Course Descriptions

INTST 205 Comparative Politics (1)

This course introduces ideas and approaches key to understanding the political systems of different countries. Using examples and case studies from around the world, it introduces concepts that illuminate their similarities and differences, considers theoretical perspectives that explain those patterns, and examines trends of continuity and change in the political systems of countries around the world. Possible topics include: states (formation, structure, and strength, weakness or failure); state-society relations; collective identities and social movements; civil society; political regimes (democracy, authoritarian, and hybrid) and regime dynamics; electoral systems, bureaucracy and governance; formal, contentious, and revolutionary politics.

  • General Education Requirement Fulfillment: Social Sciences
  • Prerequisite: Closed to seniors
  • Offering: Annually
  • Instructor: Felker

INTST 214 International Politics (1)

Analysis and evaluation of the contending paradigms that inform the study of international politics. Examination of the relevance of these paradigms for understanding the nature and dynamics of the contemporary international system with special emphasis on selected international issues, e.g., nationalism, race and gender, global political economy, human rights, international law, national security and the global environment. Closed to seniors except with consent of instructor.

  • General Education Requirement Fulfillment: Social Sciences
  • Offering: Annually
  • Instructor: Felker, Marks

INTST 261 International Simulation (1)

This course involves active student participation in specifically designed semester-long simulations that reproduce some aspect of global politics. The theme of each simulation will be determined by the instructor teaching the course. Among the simulation scenarios to be offered are parliamentary politics, activities of non-governmental organizations, and negotiations within and among intergovernmental organizations. The course also emphasizes aspects of equity, diversity, and inclusion, highlighting mutual understanding, equity, and inclusion under conditions of diversity along culturally-significant dimensions.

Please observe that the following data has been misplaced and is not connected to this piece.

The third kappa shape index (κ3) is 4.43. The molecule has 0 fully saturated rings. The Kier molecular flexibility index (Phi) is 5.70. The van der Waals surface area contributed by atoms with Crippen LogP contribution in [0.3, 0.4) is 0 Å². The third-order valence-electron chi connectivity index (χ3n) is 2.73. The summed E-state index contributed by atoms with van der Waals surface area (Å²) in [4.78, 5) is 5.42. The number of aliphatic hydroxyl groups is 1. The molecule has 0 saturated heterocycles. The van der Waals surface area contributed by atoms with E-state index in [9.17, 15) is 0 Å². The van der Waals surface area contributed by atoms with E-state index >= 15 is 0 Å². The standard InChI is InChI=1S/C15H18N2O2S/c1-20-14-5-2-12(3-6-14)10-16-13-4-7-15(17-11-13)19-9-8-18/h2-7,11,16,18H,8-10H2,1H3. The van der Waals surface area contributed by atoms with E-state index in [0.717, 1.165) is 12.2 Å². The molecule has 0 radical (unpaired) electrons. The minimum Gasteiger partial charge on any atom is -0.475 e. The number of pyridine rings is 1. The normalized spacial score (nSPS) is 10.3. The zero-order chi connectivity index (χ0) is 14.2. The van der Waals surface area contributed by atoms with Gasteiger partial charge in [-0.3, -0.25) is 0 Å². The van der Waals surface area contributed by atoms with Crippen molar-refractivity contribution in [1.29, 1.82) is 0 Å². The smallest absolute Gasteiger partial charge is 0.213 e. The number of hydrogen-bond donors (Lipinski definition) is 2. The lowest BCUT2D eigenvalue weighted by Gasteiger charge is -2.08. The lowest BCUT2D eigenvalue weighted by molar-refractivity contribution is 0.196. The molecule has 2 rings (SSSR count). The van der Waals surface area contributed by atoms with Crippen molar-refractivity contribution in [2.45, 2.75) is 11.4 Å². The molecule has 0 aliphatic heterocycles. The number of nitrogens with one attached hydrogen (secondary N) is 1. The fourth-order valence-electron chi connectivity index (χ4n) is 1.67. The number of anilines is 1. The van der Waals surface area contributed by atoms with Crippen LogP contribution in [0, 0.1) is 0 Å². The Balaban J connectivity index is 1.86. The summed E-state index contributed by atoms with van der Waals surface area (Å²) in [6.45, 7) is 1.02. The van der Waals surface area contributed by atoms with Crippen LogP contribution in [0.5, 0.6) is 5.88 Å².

• General Education Requirement Fulfillment: Social Sciences
  • Offering: Annually
  • Instructor: Marks, Felker

INTST 318 Politics in the Developing World (1)

Comparative study of politics, development and change in selected countries. Topic include state-society relations, political and economic regimes and their patterns of change, the politics surrounding various aspects of social and economic development, and the developing world within the international system.

  • General Education Requirement Fulfillment: Social Sciences
  • Prerequisite: INTST 214 or POLI 216
  • Offering: Annually
  • Instructor: Felker

INTST 326W Globalization (1)

This course examines the complex process of globalization that is transforming contemporary politics, economics and culture. The course addresses the movements of political and cultural forms, people, knowledge, capital, technology and consumer goods across national boundaries; and analyzes their effects on state autonomy, public policy, political and cultural change and resistance and equity. Not open to freshmen.

  • General Education Requirement Fulfillment: Writing-centered; Social Sciences
  • Prerequisite: INTST 214 or POLI 216 or INTST 205 or ECON 355
  • Offering: Annually
  • Instructor: Felker

INTST 340W Everyday International Relations (1)